by Elizabeth Harrington
This post originally appeared at Liturgy Brisbane on November 8th, 2016
Most parishes schedule communal reconciliation during Advent. The official title of this liturgy is “Reconciliation of Several Penitents with Individual Confession and Absolution” or the Second Rite of the Sacrament of Penance.
The Sacrament of Penance ritual book encourages participation in this form of reconciliation which “shows more clearly the communal nature of penance”.
Sometimes the manner of celebration of the second rite of reconciliation conveys the impression that the first half of the liturgy is a communal celebration but the second part a private one, in other words a combination of the third and first rites.
I have attended second rites where, after the introduction, liturgy of the word, and examination of conscience, the priests moved to the privacy of the church’s confessionals and sacristies. One by one, people entered these rooms, often for a considerable length of time, to confess their sins and receive absolution. In fact, from this point on they were just like Saturday afternoon confessions, but with several priests and a much bigger crowd. People were even told to leave after they had had their “turn” and not wait around for the concluding rites.
This is not at all what the second rite envisages. Such poor celebrations turn people away and deprive them of a wonderful opportunity to experience communal reconciliation which “shows more clearly the communal nature of penance”. (Sacrament of Penance #22)
The second form of the sacrament of penance is a communal liturgical celebration from beginning to end. It begins with the community listening to the word of God. The homily emphasises our need for repentance and the infinite mercy of God. During the examination of conscience, the assembly reflects together on where and how they have fallen short of their baptismal commitment to follow Christ.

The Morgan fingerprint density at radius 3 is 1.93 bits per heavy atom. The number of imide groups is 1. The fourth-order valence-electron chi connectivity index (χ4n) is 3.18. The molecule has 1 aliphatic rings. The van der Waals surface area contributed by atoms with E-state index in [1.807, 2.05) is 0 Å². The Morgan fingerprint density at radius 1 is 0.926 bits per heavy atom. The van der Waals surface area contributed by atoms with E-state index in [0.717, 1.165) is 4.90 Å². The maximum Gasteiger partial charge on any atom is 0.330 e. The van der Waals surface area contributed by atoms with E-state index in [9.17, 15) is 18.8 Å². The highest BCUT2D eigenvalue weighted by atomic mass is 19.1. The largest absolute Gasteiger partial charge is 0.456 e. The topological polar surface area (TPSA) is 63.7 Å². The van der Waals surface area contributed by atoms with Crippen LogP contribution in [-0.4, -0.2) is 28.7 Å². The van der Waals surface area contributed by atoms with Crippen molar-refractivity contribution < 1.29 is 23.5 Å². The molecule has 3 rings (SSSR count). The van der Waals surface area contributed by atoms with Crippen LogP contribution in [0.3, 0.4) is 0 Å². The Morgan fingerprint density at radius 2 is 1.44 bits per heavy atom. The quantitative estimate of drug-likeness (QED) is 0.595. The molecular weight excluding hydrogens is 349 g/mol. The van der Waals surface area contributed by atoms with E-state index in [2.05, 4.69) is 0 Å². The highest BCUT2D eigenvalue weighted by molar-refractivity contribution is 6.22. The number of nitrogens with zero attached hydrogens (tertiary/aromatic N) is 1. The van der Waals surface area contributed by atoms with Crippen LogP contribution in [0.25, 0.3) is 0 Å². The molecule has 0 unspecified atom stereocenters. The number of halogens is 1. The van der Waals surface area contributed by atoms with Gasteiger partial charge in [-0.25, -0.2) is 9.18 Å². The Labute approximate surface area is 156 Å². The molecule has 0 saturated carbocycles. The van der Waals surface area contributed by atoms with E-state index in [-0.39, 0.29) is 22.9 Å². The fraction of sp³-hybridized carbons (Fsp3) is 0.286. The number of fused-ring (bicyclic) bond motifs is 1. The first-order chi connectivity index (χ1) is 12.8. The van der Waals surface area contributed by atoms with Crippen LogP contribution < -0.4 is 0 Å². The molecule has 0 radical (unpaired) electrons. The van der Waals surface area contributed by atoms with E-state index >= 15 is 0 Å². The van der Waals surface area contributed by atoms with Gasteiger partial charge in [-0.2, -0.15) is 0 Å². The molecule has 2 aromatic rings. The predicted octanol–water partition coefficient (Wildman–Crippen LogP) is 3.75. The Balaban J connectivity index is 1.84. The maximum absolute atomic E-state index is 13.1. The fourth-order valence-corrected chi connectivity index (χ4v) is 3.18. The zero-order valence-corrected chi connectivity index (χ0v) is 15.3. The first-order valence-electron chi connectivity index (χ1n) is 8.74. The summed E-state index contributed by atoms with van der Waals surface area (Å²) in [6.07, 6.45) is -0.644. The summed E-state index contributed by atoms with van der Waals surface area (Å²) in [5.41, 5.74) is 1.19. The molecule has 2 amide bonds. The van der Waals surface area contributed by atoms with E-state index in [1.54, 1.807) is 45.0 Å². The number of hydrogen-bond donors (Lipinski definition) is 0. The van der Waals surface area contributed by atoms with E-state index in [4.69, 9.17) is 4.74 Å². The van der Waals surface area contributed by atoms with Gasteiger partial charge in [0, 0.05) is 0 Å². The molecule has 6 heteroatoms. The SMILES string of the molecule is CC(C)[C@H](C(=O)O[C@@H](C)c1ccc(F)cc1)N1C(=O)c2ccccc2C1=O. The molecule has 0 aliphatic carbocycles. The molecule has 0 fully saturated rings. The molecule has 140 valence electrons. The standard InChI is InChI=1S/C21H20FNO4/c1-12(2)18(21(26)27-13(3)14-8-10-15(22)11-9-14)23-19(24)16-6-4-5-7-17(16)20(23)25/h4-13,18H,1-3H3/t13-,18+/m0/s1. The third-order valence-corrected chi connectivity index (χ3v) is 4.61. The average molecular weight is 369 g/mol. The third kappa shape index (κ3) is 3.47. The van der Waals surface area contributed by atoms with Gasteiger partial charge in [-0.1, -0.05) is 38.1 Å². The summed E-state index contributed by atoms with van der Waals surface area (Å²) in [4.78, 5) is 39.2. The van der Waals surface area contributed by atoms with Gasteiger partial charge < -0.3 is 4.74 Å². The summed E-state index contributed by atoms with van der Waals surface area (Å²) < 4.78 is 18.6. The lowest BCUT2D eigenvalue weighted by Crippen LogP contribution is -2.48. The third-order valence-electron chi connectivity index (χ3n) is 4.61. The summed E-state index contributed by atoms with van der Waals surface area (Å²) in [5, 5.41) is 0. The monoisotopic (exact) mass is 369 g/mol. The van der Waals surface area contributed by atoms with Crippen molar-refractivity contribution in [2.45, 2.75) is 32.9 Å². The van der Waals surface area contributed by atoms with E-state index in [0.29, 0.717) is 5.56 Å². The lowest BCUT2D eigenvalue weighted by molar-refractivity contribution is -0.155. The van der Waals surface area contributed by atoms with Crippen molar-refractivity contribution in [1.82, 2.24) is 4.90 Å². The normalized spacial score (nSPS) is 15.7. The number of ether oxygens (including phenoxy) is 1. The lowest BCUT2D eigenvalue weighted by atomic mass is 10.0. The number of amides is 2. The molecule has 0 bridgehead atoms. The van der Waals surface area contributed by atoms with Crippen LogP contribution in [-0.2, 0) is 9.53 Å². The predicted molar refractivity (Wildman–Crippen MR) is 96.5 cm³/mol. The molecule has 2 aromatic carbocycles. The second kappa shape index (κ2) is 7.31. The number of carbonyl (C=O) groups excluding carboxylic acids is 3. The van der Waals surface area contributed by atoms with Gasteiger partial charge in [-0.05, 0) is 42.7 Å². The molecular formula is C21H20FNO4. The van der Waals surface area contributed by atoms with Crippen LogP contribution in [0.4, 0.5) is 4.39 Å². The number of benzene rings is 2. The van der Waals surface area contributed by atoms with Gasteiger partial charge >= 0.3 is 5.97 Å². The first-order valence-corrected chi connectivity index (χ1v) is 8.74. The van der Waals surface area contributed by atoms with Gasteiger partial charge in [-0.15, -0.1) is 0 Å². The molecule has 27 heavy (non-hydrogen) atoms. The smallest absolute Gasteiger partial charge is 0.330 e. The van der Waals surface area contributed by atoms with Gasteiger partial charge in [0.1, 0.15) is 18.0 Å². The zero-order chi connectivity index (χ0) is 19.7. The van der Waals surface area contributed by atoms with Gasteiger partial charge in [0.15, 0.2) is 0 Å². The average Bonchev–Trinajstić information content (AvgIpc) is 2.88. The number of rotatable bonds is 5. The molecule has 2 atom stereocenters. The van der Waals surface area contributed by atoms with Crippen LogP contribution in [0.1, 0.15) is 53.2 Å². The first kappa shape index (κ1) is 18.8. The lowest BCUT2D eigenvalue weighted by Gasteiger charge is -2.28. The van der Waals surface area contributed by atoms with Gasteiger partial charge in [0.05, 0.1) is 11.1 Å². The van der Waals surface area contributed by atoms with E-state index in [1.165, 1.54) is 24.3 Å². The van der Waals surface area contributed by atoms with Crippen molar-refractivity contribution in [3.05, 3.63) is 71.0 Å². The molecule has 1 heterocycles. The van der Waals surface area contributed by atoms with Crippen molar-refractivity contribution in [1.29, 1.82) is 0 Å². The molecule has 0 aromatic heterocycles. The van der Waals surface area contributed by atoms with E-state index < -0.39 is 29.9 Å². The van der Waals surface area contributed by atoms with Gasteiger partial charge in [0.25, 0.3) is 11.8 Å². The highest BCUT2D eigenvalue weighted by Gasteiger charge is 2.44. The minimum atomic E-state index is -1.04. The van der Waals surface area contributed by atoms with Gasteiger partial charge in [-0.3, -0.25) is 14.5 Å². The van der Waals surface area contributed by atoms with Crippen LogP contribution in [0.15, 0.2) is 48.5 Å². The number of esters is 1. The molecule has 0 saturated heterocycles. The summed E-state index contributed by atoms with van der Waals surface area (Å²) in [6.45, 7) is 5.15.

The individual confession and absolution that follows is communal too in that the penitents approach the confessors in full view of all present. The priests stand at appropriate points around the worship space in such a way that penitents can be seen but not heard by others. This is easily arranged in most churches. Those who wish to confess their sins approach one of the priests. While no restriction is placed on the individual’s confession, good manners and common sense dictate that people limit the time they spend with confessors. More time for integral confession and spiritual guidance is available at the first rite.
It is a moving experience to witness fellow Christians humbling themselves publicly by approaching a confessor for forgiveness. As they do, we pray for them, that they will know the fullness of God’s grace and mercy.
After the confessions, the ceremony concludes with a proclamation of praise, a prayer of thanksgiving and a blessing. These are an integral to the celebration, not an optional extra!
To ensure that the rite is celebrated in a fruitful way, both parishioners and the priests who will take part need to be informed well beforehand about the nature and purpose of the rite and their participation in it.
“Liturgy Lines” are short 500-word essays on liturgical topics written by Elizabeth Harrington, Liturgy Brisbane’s education officer. They have been published every week in The Catholic Leader since 1999.
Copyright © 2016 Elizabeth Harrington, Archdiocese of Brisbane.